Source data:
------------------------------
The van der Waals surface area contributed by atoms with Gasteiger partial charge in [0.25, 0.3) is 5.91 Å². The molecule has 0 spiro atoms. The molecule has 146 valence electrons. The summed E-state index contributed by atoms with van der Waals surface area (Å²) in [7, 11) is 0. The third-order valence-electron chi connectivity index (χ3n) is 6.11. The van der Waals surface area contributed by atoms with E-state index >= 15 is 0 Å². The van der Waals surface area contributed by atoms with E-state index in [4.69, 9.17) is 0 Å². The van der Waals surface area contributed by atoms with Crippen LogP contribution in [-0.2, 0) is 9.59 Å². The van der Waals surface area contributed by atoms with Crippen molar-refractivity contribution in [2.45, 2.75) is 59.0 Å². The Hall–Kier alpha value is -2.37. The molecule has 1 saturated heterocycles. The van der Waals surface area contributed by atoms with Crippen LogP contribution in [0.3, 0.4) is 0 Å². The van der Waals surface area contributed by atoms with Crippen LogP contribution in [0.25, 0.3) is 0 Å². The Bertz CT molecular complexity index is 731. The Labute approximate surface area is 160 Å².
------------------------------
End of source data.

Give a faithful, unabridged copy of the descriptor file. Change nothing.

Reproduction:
The van der Waals surface area contributed by atoms with Gasteiger partial charge in [0.25, 0.3) is 5.91 Å². The molecule has 0 spiro atoms. The molecule has 146 valence electrons. The summed E-state index contributed by atoms with van der Waals surface area (Å²) in [7, 11) is 0. The third-order valence-electron chi connectivity index (χ3n) is 6.11. The van der Waals surface area contributed by atoms with E-state index >= 15 is 0 Å². The van der Waals surface area contributed by atoms with E-state index in [4.69, 9.17) is 0 Å². The van der Waals surface area contributed by atoms with Crippen LogP contribution in [-0.2, 0) is 9.59 Å². The van der Waals surface area contributed by atoms with Crippen molar-refractivity contribution in [2.45, 2.75) is 59.0 Å². The Hall–Kier alpha value is -2.37. The molecule has 1 saturated heterocycles. The van der Waals surface area contributed by atoms with Crippen LogP contribution in [0.3, 0.4) is 0 Å². The van der Waals surface area contributed by atoms with Crippen LogP contribution in [0.25, 0.3) is 0 Å². The Bertz CT molecular complexity index is 731. The Labute approximate surface area is 160 Å².